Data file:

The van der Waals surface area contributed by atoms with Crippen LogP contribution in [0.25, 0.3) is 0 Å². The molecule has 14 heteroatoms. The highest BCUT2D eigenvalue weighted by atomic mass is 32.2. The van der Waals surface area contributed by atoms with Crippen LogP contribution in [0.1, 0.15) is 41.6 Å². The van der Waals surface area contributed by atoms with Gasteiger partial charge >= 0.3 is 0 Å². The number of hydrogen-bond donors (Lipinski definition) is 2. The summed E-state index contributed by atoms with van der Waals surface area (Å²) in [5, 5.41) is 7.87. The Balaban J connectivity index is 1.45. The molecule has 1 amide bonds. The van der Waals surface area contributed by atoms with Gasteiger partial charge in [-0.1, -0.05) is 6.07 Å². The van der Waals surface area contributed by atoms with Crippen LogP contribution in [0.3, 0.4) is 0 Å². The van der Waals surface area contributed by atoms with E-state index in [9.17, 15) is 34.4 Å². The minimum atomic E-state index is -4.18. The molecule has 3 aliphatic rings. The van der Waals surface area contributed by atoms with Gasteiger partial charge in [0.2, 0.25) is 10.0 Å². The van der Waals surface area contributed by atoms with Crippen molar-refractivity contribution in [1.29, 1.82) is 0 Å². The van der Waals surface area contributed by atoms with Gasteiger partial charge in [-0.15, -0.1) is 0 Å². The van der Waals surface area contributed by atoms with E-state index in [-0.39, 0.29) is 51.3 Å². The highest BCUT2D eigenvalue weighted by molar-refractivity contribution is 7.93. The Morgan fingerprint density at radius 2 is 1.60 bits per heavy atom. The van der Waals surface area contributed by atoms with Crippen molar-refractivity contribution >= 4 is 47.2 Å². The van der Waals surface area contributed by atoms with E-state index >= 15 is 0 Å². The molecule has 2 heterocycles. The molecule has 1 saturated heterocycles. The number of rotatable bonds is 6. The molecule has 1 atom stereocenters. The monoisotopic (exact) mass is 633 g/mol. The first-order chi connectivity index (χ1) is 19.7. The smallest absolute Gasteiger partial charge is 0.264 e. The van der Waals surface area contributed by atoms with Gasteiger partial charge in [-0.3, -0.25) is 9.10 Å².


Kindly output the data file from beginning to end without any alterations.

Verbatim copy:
The van der Waals surface area contributed by atoms with Crippen LogP contribution in [0.25, 0.3) is 0 Å². The molecule has 14 heteroatoms. The highest BCUT2D eigenvalue weighted by atomic mass is 32.2. The van der Waals surface area contributed by atoms with Crippen LogP contribution in [0.1, 0.15) is 41.6 Å². The van der Waals surface area contributed by atoms with Gasteiger partial charge >= 0.3 is 0 Å². The number of hydrogen-bond donors (Lipinski definition) is 2. The summed E-state index contributed by atoms with van der Waals surface area (Å²) in [5, 5.41) is 7.87. The Balaban J connectivity index is 1.45. The molecule has 1 amide bonds. The van der Waals surface area contributed by atoms with Gasteiger partial charge in [-0.1, -0.05) is 6.07 Å². The van der Waals surface area contributed by atoms with Crippen LogP contribution in [0.3, 0.4) is 0 Å². The van der Waals surface area contributed by atoms with E-state index in [9.17, 15) is 34.4 Å². The minimum atomic E-state index is -4.18. The molecule has 3 aliphatic rings. The van der Waals surface area contributed by atoms with Gasteiger partial charge in [0.2, 0.25) is 10.0 Å². The van der Waals surface area contributed by atoms with Crippen molar-refractivity contribution in [1.29, 1.82) is 0 Å². The van der Waals surface area contributed by atoms with Gasteiger partial charge in [-0.15, -0.1) is 0 Å². The van der Waals surface area contributed by atoms with E-state index in [-0.39, 0.29) is 51.3 Å². The highest BCUT2D eigenvalue weighted by molar-refractivity contribution is 7.93. The Morgan fingerprint density at radius 2 is 1.60 bits per heavy atom. The van der Waals surface area contributed by atoms with Crippen molar-refractivity contribution >= 4 is 47.2 Å². The van der Waals surface area contributed by atoms with E-state index >= 15 is 0 Å². The molecule has 2 heterocycles. The molecule has 1 saturated heterocycles. The number of rotatable bonds is 6. The molecule has 1 atom stereocenters. The monoisotopic (exact) mass is 633 g/mol. The first-order chi connectivity index (χ1) is 19.7. The smallest absolute Gasteiger partial charge is 0.264 e. The van der Waals surface area contributed by atoms with Gasteiger partial charge in [-0.3, -0.25) is 9.10 Å².